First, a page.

The Appleton Manufacturing Co., the products of whose workshops are unrivaled in the markets of the world, was incorporated in 1875 upon a capital of $25,000. Which was afterwards increased to $150,000. The company occupy very extensive and perfectly equipped factories. employing more then 150 workmen, many of whom are highly skilled in their several avocations, while their trade is co-extensive with the limits of agriculture. Besides manufacturing the justly celebrated “Badger” feeder, the company produce a general line of agricultural implements, cultivators, harrows, corn-shellers, feed-cutters, hay carriers, etc., making a specialty of the “Modern Hero” horse-power grinding mill, all of which, are offered to the public entirely upon their merits, at prices and upon terms within the reach of all, and which find a ready market wherever introduced. the officers of the company are well known and highly esteemed business men, of established reputation,whose successful conduct of the vast interests in their charge evidences their fitness for it.
The President, Mr. John S. Van Nortwick (1847 – 1909), is a resident of Batavia, Ill., where he is extensively engaged in the paper business, and has been connected with the Appleton Manufacturing Co. for the last three years, being also identified with various other manufacturing interests in this and other cities. Mr. Guilford D. Rowell (1834 – 1912), the general superintendent, though born in spring water, Livingston County, New York, in 1835,has lived in the west since seven years of age, and is thoroughly imbued with the spirit of progress of the times. Becoming a permanent resident of this city in 1873, he at once engaged in the manufacture of farm machinery, and in 1876 assisted in organizing the present company, whose business he has always managed and whose president he was for two years. Mr H.J. Rogers, the vice president, is a native of New York state, and has been identified with the company for the last three years, than whom no one is more widely known in connection with the industries of this city, being also actively connected with Appleton Paper and Pulp Co., the Appleton Boot and shoe Co., the Appleton Gas Co., and the First National Bank. Mr D.W. Starkey, the treasurer, is a native of Western Pennsylvania, and has been engaged in the paper business for the past ten years, coming to Appleton in the spring of 1886 to accept is present responsible office; while Dudley G. Rowell (son of Guilford D.), and secretary to the general superintendent, is a native of this state and has been identified with the company since its organization.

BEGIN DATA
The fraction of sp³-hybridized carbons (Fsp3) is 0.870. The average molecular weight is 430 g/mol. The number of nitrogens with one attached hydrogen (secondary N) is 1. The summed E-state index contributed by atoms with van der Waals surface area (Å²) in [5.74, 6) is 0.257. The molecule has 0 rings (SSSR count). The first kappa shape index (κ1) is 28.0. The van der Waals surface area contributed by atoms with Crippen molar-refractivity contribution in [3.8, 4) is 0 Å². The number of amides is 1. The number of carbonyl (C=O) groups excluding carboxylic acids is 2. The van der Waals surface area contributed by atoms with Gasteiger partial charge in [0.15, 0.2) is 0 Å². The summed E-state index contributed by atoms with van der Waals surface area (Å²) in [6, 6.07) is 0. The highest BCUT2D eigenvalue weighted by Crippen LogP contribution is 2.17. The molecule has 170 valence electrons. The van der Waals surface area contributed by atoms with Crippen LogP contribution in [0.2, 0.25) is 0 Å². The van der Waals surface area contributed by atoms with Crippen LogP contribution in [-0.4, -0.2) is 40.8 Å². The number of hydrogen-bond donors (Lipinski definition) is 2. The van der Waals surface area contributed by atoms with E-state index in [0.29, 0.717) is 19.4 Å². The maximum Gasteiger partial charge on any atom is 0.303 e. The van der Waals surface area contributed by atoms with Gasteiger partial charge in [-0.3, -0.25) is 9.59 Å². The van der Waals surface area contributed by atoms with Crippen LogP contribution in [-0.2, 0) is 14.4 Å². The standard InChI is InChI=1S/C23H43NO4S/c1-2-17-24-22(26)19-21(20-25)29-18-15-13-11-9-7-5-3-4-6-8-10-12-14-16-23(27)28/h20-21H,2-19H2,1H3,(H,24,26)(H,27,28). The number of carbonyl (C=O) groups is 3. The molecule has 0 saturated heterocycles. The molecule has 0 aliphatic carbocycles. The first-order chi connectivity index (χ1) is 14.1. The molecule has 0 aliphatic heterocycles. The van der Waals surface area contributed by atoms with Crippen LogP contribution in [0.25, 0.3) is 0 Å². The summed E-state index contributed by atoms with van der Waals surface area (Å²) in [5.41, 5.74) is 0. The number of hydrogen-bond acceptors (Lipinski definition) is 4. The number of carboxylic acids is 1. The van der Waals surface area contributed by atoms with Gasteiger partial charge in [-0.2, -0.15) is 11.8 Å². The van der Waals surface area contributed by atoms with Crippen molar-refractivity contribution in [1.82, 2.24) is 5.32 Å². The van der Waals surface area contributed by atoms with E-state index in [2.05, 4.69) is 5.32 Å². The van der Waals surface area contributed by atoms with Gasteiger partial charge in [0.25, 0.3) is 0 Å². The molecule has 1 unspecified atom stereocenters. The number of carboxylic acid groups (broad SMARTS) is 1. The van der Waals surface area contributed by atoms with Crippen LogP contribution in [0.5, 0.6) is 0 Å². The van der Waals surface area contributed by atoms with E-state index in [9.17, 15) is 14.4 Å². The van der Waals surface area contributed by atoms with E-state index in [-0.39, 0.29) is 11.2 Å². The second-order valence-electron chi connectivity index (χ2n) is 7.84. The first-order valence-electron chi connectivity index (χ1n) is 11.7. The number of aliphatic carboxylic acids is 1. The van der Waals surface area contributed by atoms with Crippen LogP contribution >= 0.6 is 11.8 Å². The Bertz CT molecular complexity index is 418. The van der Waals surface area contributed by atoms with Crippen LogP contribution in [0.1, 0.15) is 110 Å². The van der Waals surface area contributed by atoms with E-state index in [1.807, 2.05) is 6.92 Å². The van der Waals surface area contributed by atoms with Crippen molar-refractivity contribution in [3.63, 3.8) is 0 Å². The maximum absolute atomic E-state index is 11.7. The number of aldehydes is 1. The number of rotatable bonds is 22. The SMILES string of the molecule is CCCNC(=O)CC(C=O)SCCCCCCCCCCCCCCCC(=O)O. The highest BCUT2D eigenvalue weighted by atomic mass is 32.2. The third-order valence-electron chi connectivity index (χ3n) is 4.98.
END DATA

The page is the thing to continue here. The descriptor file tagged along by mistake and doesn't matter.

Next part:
All the parties mentioned are thoroughly identified with the best interests of Appleton, and are gentlemen whose reputations are such that eulogy would be superfluous. Under their able guidance the company has achieved a prominence accorded only to those whose transactions are based on the strictest principles of mercantile honor, and those entering into business relations with them may rest assured of receiving such advantages as are in full accord with their well known liberal policy. The company have a branch office and salesroom at No. 22 South Canal Street Chicago, Ill.
Source: The State of Wisconsin – Appleton 1888